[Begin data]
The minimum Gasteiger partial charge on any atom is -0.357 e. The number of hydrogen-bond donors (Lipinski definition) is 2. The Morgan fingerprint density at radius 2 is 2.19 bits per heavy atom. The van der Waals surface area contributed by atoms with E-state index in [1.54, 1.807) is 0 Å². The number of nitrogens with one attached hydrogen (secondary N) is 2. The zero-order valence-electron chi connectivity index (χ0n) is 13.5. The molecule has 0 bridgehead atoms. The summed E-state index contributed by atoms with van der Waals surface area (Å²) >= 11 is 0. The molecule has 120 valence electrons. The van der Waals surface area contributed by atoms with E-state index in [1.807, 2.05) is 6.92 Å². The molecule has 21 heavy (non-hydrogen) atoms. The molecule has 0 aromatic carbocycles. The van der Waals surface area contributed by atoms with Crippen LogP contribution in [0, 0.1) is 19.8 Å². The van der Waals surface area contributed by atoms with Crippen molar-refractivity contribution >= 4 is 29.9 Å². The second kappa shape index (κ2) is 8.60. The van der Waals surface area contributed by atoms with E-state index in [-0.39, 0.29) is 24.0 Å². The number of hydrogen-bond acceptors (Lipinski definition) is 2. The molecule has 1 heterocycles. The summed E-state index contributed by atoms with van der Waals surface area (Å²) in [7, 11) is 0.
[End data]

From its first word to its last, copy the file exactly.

The minimum Gasteiger partial charge on any atom is -0.357 e. The number of hydrogen-bond donors (Lipinski definition) is 2. The Morgan fingerprint density at radius 2 is 2.19 bits per heavy atom. The van der Waals surface area contributed by atoms with E-state index in [1.54, 1.807) is 0 Å². The number of nitrogens with one attached hydrogen (secondary N) is 2. The zero-order valence-electron chi connectivity index (χ0n) is 13.5. The molecule has 0 bridgehead atoms. The summed E-state index contributed by atoms with van der Waals surface area (Å²) >= 11 is 0. The molecule has 120 valence electrons. The van der Waals surface area contributed by atoms with E-state index in [1.807, 2.05) is 6.92 Å². The molecule has 21 heavy (non-hydrogen) atoms. The molecule has 0 aromatic carbocycles. The van der Waals surface area contributed by atoms with Crippen LogP contribution in [0, 0.1) is 19.8 Å². The van der Waals surface area contributed by atoms with Crippen molar-refractivity contribution >= 4 is 29.9 Å². The second kappa shape index (κ2) is 8.60. The van der Waals surface area contributed by atoms with E-state index in [-0.39, 0.29) is 24.0 Å². The number of hydrogen-bond acceptors (Lipinski definition) is 2. The molecule has 1 heterocycles. The summed E-state index contributed by atoms with van der Waals surface area (Å²) in [7, 11) is 0.